Polls on Scottish support for independence remain ambiguous, at best. Sometimes recessions, economic insecurity, and political instability can make people cling ever more tightly to the status quo. Times of great uncertainty usually make people more risk averse. But there is little doubt that any Scottish secession would open the floodgates to constitutional change in the UK more generally. The UK establishment are holding on by their fingernails.
The threat of Scottish secession is also inhibiting all talk of constitutional change with respect to Northern Ireland – for fear of opening up the pandoras box of constitutional change. But I have yet to meet an English person with a major problem with Irish re-unification, and many who actively support it. As the Barnett formula subvention to Northern Ireland grows ever larger – it is now greater than the much-hated net subvention to the EU – the options for reducing that cost are bound to enter the political conversation.
The problem for moderates and democrats is that any such change could come very suddenly and with very little notice. People need time to prepare for changed economic or political realities, and rapid change or uncertainty can provoke extreme responses. So, while I make no prediction as to how or when current economic realities are translated into political upheaval, the probability of such political upheaval coming can only be increasing. And one thing is certain: that upheaval will be driven by England’s priorities and not by sensitivity towards Northern Ireland’s or Ireland’s needs.
So rather than focusing exclusively on developments (or the lack of them) in Ireland, I am casting an anxious eye towards England, and how its seemingly remorseless decline and never-ending political theatrics play out. Ireland may be increasingly comfortable in its own skin, despite the housing, public transport and healthcare crises, and many unionists may be comfortable with the current political deadlock in Northern Ireland. But if all hell breaks loose in England, we may be just so much collateral damage in the fall out, and the whole basis for our current status quo could fall apart.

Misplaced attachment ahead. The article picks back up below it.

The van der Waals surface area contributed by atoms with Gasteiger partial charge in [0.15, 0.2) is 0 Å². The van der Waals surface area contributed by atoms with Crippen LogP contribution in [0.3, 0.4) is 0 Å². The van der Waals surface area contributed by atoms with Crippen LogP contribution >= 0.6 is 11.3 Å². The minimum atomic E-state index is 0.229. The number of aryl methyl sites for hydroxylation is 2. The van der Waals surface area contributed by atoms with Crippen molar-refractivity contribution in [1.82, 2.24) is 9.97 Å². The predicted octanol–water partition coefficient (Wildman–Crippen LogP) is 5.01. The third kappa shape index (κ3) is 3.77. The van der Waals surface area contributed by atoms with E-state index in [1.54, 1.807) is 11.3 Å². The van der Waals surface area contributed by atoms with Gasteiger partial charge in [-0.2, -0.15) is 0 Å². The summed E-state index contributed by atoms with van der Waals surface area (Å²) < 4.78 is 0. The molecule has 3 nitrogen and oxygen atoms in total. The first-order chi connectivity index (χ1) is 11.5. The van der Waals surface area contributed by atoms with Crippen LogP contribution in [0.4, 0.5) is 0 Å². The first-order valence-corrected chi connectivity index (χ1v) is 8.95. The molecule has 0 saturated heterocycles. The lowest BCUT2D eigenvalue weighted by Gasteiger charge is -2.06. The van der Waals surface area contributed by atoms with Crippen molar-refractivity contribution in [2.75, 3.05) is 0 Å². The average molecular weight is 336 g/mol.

One doesn’t always get to have a say in the larger historical events which befall us, and being prepared for all eventualities is usually a prudent policy. I would be interested in finding out more about unionist perceptions, concerns and contingency plans for any major and rapid upheavals occurring in England. We do not need another “surprise” perfidious Albion betrayal. It is time we became the authors of our own destiny, rather than continually the “victims” of the machinations of others.
Ireland, I believe, is ready to move on. Wither unionism if England loses interest?
Frank Schnittger is a former senior executive in a leading multinational in Dublin and London and has a Masters in Peace Studies from Trinity College. He has been a director of a number of charitable and voluntary organisations in the community development, education, holistic addiction treatment and restorative justice sectors. He is editor of the European Tribune and a moderator of the Irish Rugby Fan Forum.